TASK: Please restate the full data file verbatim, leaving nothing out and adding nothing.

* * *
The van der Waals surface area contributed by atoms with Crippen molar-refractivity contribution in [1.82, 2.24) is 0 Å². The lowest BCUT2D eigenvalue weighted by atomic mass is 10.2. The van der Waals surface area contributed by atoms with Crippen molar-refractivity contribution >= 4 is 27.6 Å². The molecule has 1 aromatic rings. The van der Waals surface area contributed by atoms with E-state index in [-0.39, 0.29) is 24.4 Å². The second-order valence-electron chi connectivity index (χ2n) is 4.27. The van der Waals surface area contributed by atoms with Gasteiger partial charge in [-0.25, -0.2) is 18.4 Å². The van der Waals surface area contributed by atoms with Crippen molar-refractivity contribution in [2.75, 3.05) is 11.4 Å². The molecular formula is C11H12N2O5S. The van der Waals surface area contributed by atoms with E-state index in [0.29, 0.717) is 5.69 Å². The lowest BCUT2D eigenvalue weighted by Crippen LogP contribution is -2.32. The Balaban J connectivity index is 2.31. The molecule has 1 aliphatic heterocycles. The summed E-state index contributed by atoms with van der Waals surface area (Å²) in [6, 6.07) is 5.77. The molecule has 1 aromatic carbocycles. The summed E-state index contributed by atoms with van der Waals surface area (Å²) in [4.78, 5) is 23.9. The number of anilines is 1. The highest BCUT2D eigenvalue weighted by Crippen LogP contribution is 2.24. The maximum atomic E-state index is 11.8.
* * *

The van der Waals surface area contributed by atoms with Crippen molar-refractivity contribution in [1.82, 2.24) is 0 Å². The lowest BCUT2D eigenvalue weighted by atomic mass is 10.2. The van der Waals surface area contributed by atoms with Crippen molar-refractivity contribution >= 4 is 27.6 Å². The molecule has 1 aromatic rings. The van der Waals surface area contributed by atoms with E-state index in [-0.39, 0.29) is 24.4 Å². The second-order valence-electron chi connectivity index (χ2n) is 4.27. The van der Waals surface area contributed by atoms with Gasteiger partial charge in [-0.25, -0.2) is 18.4 Å². The van der Waals surface area contributed by atoms with Crippen molar-refractivity contribution in [2.75, 3.05) is 11.4 Å². The molecular formula is C11H12N2O5S. The van der Waals surface area contributed by atoms with E-state index in [0.29, 0.717) is 5.69 Å². The lowest BCUT2D eigenvalue weighted by Crippen LogP contribution is -2.32. The Balaban J connectivity index is 2.31. The molecule has 1 aliphatic heterocycles. The summed E-state index contributed by atoms with van der Waals surface area (Å²) in [6, 6.07) is 5.77. The molecule has 1 aromatic carbocycles. The summed E-state index contributed by atoms with van der Waals surface area (Å²) in [4.78, 5) is 23.9. The number of anilines is 1. The highest BCUT2D eigenvalue weighted by Crippen LogP contribution is 2.24. The maximum atomic E-state index is 11.8.